My daughter is a rule follower. No matter what we're doing - coloring, swimming, eating dinner - she wants to talk about the rules. She's also a human with a rebellious little heart. To honor her love for order and her love for chaos, she'll allow herself small prescribed doses of anarchy. She will often tell us while getting ready for bed, "I'm going to run away three times!" And she does. She runs away squealing three times, and we chase her three times, and her need for disorder is sated for the night.
Sometimes, when a toddler's daily life gets to be too constrictive, she'll really need to cut loose, and will inform me: "I'm going to go all willy-milly!" This is a brief whirlwind of spins, kicks, shouting, and throwing stuffed animals. It's a delight to see a generally reserved little girl go absolutely nutso with joy and abandon. It's also the most creative I ever see her. I think having a defined period makes her feel safer, like things won't get totally out of control.
Sometimes, as writers, we have trouble letting go. We spend so long learning the rules that sometimes it's hard to just write. This can be a real hindrance to creativity. There's a reason many creatives turn to drugs and alcohol. I find a healthier way to let go is to give myself a safe, well-defined space where I can break all the rules and see what happens. Below are some rule-breaking exercises. These are not meant to result in good work, or publishable work, or work that ever sees another eye but your own. That's just fine. The point is to shake off the cobwebs and get the words flowing out of your fingertips. To free yourself from the pressure of producing publishable work, I recommend creating and keeping these exercises in different spaces from your other writing. Write them in pencil in a dedicated notebook, when you usually type on the computer. Maybe type in a different font and save in a different folder. Just do something to remind your writer brain that this is Willy-Milly time.
I recommend setting a timer and dedicating no more than 30 minutes to any one of these. Knowing you're on the clock keeps you writing, not analyzing.
Make a list of 20 nouns, 20 verbs, 20 adjectives, and 20 adverbs. Choose a story you like and rewrite the first paragraph, substituting every word with a word from your list of the same part of speech. (You can keep articles and prepositions.) After you've got the first paragraph down, continue the story from there, no matter how little sense it makes.
Take another story you like, and re-write it from the POV of another character. Try, at first, to stay true to the original plot as it was written. In my experience, you'll find that the harder you try to stick to the original story, the more rebellion creeps in and your character insists on telling a very different story. When you're ready, let go and let the story go off where it wills.
Read Girl by Jamaica Kincaid. Write your own set of instructions in this style. Some ideas to get you started: a coach to a player who isn't very good; a father turning over his shady business to a child; an outgoing president to the president-elect; a beautician to a new co-worker. (I've done this exercise myself probably a dozen times, and it always leads to good stuff.)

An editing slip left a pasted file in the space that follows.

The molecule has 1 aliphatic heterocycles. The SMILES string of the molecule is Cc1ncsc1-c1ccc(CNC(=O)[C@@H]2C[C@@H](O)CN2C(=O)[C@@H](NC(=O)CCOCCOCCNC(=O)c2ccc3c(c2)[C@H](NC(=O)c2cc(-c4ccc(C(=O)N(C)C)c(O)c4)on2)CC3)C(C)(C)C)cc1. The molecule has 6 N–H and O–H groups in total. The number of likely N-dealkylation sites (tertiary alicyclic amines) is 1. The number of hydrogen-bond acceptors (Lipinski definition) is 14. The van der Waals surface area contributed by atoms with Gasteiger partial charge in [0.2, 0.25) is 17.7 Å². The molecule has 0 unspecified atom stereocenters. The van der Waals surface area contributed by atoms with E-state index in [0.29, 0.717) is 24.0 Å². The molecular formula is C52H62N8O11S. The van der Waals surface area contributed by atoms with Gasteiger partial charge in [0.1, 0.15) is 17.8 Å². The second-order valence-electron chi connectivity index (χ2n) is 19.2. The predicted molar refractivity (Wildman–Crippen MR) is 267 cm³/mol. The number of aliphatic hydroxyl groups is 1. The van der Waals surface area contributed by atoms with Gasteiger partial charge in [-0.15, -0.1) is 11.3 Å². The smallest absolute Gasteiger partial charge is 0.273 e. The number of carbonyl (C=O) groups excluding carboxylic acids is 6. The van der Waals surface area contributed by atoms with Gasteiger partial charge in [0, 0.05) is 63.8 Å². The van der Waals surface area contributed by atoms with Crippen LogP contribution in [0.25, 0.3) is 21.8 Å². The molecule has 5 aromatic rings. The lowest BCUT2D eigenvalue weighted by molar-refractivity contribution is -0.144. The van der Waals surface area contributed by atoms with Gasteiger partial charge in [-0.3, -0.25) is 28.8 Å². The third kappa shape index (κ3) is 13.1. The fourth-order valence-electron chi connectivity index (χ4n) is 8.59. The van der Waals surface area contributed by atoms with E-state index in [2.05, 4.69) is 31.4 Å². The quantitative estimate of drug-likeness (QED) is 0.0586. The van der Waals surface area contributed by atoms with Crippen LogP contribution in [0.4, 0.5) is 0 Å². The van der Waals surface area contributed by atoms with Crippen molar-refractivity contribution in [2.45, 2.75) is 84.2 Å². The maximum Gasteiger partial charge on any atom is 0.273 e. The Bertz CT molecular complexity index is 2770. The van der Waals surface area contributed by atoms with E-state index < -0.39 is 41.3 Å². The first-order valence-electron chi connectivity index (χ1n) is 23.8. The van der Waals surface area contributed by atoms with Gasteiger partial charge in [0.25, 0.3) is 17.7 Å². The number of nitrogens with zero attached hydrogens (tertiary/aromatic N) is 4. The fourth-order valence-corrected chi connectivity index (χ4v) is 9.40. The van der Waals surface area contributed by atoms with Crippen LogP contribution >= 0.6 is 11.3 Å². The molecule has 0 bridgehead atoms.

Breaking the Rules of Nature
Think of a basic task you do regularly. Walking to the kitchen to make coffee, getting groceries, taking a shower. Remove one law of physics: gravity, friction, inertia, etc. What would it look like to get try to accomplish this task if that law suddenly disappeared? Get as science-y as you'd like, but don't get too bogged down in the details. Obviously, if there were no more gravity, making coffee would be the least of your concerns. But how would you complete your task if everything kept floating away?
Tell, Don't Show
Have a great idea that you can't quite get going on? Write it like you had three minutes to explain it to a guy in line at the grocery store. Write it fairy-tale style. Tell everything, and don't show a thing. "There once was a man who kept hearing a knocking sound coming from his basement stairs. He was very afraid. He bought a dog." This is a great exercise to get a good idea down on paper before it escapes.
Fan Fiction Frenzy
Choose three real people from your life. Insert them into the plot of your favorite movie or TV show. (Try to do this without planning too much - random people, random show.) How would grandma react if she were on Breaking Bad?
Dick and Jane
Write a story with only two-word subject-verb sentences. (Jane woke. Jane stretched. Jane looked. Jane screamed.) How far can you get before you really need a third word?
Talk to Me
Write a story that's only dialogue, no tags. Try to include the scene and setting. Try to include a third character who doesn't talk.
Retell a classic monster story, but mix up the details. Dracula needs brains, not blood. Frankenstein's Monster only comes alive during the full moon.
Edit: Find more Willy-Milly exercises here.
Remember, let yourself go wild with these. Keep your fingers moving. Don't revise. Don't even delete if you can keep from it. And if any of these lead you to something great, let me know!
(This is my favorite part of this blog. You've felt them. I've felt them. But there's no word to describe them. Maybe we should write about them!)
Attending a potluck and only eating the food that you brought.